Delaying an agent submission isn’t usually on a writer’s radar. Most writers very much want an agent to request their manuscript, so why would they delay? There is a really compelling reason to be strategic in capitalizing on an agent’s interest.
Submitting Too Soon
Writers are humans. They are, whether you want to think so or not, vulnerable to the quirks of human nature. And one of those foibles is impatience. A lot of writers tend to submit their manuscripts before their manuscripts are ready.
I have been beating this dead horse for about ten years, but it’s true. In a lot of cases, writers are too eager to get their work out there, so they gear up for submission to agents or publishing houses one or two revisions before they should.
It’s okay. It happens to everyone. But this is my level-headed plea that you try and recognize if this is happening to you. Did you rush into submission? Are you about to send some manuscripts out that may need more revision?
Did you put your work away for a few months before doing one last pass? (Nobody ever follows this advice, but if writers disciplined themselves into delaying an agent submission, the slush may be a very different place.)
Too often, writers really want to see the fruits of their labor. They want to get “out there”, like, yesterday, and see if their project is worth anything. I get it, I really do.
But this sometimes results in a submission that will get rejected because it hasn’t had enough time and revision. And then you may have shut the door on a promising potential agent/writer relationship.
Twitter pitch contests and similar opportunities only tend to make this worse, because they create this false sense of urgency. That you need to submit now now now or you’ll miss your chance forever.
Worth the Wait
Here is an excerpt from a conversation I had with a client. This client wanted my blessing to send the first 50 pages of a manuscript to an agent. The manuscript needed some work. This is how I responded:
Looks like you’re moving ahead full steam with this submission. However, you told me that you originally wanted to wait. Now it sounds like you talked yourself out of it. “This is a once in a lifetime opportunity! I need to do it!” Well, I’m about to suggest some serious revision. And I worry that you’ll be tempted to rush through it in order to submit.
You seem to have a very hard time managing whether or not you’re comfortable waiting. “Not sure I can tell her to wait?” Why the heck not? I think you might be making these situations into life-or-death, now-or-never in your head. They’re not. Plus, if you send the first 50 and it’s well-received, I think you’re going to be up against this very same dilemma again if an agent requests a full manuscript. Immediately, it’ll be, “What do I do? Do you think the next 200 pages are okay to send?”
I suggest delaying an agent submission until the whole thing is ready. To pull off a successful revision will take months. We’ve had extensive discussion about what happens when someone submits, then revises, and realizes, “Oh man, I submitted too early.” Even though it seems like you’re self-aware enough to know that you might be doing this, you still keep doing it, or wanting to do it.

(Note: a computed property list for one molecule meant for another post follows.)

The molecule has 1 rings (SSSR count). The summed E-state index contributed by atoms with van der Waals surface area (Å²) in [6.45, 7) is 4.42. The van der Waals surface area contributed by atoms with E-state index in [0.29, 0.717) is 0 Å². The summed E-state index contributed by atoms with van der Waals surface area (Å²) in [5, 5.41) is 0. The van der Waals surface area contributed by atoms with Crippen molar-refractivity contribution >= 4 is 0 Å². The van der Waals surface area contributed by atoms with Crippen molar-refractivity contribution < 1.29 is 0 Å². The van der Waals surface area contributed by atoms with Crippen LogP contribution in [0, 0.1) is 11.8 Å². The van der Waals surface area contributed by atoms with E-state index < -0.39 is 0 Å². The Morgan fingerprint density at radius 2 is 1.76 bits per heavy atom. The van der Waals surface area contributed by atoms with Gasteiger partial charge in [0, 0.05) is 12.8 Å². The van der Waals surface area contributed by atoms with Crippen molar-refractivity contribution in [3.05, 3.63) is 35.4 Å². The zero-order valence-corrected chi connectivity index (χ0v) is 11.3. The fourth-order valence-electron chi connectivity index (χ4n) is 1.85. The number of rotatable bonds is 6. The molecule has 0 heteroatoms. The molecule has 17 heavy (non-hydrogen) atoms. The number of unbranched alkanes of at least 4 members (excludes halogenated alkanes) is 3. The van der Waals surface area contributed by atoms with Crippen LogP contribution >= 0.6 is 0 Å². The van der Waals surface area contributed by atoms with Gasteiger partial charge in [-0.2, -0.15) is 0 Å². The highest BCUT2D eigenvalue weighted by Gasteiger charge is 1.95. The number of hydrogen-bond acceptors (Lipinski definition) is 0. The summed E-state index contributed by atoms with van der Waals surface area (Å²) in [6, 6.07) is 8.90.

You’re investing a lot of time and energy to get editorial feedback so that, I would imagine, you can revise your manuscript into submission-ready form. So do you want to submit early anyway? I would say no. Not only can you tell someone to wait on a submission, but there are contests running constantly.
This attitude of do-or-die, now-or-never is not going to serve you. It’s going to result in nothing but little bursts of anxiety when, frankly, you should forget completely about submission and focus on your book. Your strongest shot at publication isn’t getting into a closed agent’s inbox via the Twitter contest back door, it’s having a rock solid manuscript to impress them with.
Delaying an Agent Submission
Maybe now I’ve convinced you that a strong project, no matter when it arrives, is your best asset. That delaying an agent submission while you revise is a good thing. And that the Twitter pitch contest isn’t going anywhere.
But what if an agent requests a full manuscript after you’ve submitted an initial sample? Do you rush into sending a revision to a literary agent?
Nope! You can absolutely tell an agent that you need to go do some revision, and you’ll be back.
Thank you so much for your interest. I’m doing one more revision pass, and I’ll submit as soon as I’m ready.
Boom! You don’t even have to give a timeframe. That might put even more arbitrary pressure on you that you don’t need. In most cases, agents will understand. They want to see a strong project, too, even if it takes a few extra months.
So cool your jets. Revise a little more. And come out of the gate with something that demands attention. It’ll be worth it.
Need help getting a manuscript submission-ready? Hire me as your developmental editor. My “Submission Package Edit” gives you notes on everything an agent or publisher will want to see.